37. We reverse the finding of the lower court on this point and hold that if it is possible to determine an heir claiming descent through Visalakshi Ammal, he would represent the reversionary heir ex parte materna of Krishnaswami Reddiar.
38. But in determining such heir a great deal of difficulty arises with regard to the evidence. As pointed out by the lower court, only confusing and discrepant evidence of relationship is given and that too long after the event. In the genealogy attached to the plaint, it is stated that Visalakshi Ammal's sister is Kamakshi Ammal. Her daughter was Periammal and Periammal's son is Paradesa Reddiar, the second plaintiff. The first plaintiff claims to have obtained an assignment of the reversionary right in Krishnaswami Reddiar's properties from Paradesa Reddiar. The learned Subordinate Judge found that Paradesa Reddiar has not been satisfactorily shown to be the grandson through the daughter of Visalakshi Ammal's uterine sister.
39. We have carefully considered the evidence both oral and documentary, in this respect. The documentary evidence includes Ex. A-71, dated 13-6-1915, a settlement deed by Visalakshi Ammal and her daughter, Soundarammal, in favour of Rangaswami Reddiar and minor Paradesa Reddiar, son of Muthu Reddiar.. ... ... ... ...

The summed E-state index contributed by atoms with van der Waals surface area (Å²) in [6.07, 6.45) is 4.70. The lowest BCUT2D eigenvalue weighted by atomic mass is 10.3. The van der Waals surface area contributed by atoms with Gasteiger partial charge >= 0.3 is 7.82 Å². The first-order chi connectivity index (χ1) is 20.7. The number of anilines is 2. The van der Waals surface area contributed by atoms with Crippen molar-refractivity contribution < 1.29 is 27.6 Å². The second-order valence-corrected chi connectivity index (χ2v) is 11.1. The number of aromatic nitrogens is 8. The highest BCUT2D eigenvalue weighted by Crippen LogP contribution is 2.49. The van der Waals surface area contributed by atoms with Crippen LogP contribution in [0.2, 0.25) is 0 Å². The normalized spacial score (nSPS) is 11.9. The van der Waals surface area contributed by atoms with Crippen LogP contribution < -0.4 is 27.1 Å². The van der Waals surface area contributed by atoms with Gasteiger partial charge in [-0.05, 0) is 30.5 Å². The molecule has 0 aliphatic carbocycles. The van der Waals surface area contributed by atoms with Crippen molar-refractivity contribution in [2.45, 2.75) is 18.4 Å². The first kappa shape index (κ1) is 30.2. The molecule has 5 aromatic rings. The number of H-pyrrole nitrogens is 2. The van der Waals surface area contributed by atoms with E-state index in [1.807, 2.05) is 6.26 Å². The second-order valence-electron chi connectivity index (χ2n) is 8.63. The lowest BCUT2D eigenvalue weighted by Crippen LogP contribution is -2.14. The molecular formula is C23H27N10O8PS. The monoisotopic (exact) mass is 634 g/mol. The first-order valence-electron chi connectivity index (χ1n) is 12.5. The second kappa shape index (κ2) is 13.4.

There is documentary evidence to show that Paradesa Reddiar's father was Muthu Reddiar and mother Periammal. But the oral evidence is very confusing as to who the mother of Periammal was and whether she was the uterine sister of Visalakshi Ammal. Most of the evidence is hearsay. It is bound to be so with witnesses summoned orally to speak out the relationship of people long since dead. No doubt the Evidence Act permits persons who by relationship or by special means of knowledge know about the relationship of the parties to speak to the relationship (Section 32(5) and Section 50 of the Evidence Act). But such evidence given long after the event has got to be scrutinised with care. It is incumbent on a plaintiff seeking to succeed to property as an heir affirmatively to establish the particular relationship which he puts forward. He is also bound to satisfy the court that to the best of his knowledge there are no nearer heirs. It is for those who claim that their kinship is nearer than that of the defendant to prove that relationship; (vide Ramarao v. Kuttiya Gounder, ILR 40 Mad 654 = AIR 1917 Mad 872. He need not prove an absolute negative. Only when there is some doubt about the relationship, the onus is on him to give strict proof : AIR1937Mad607 .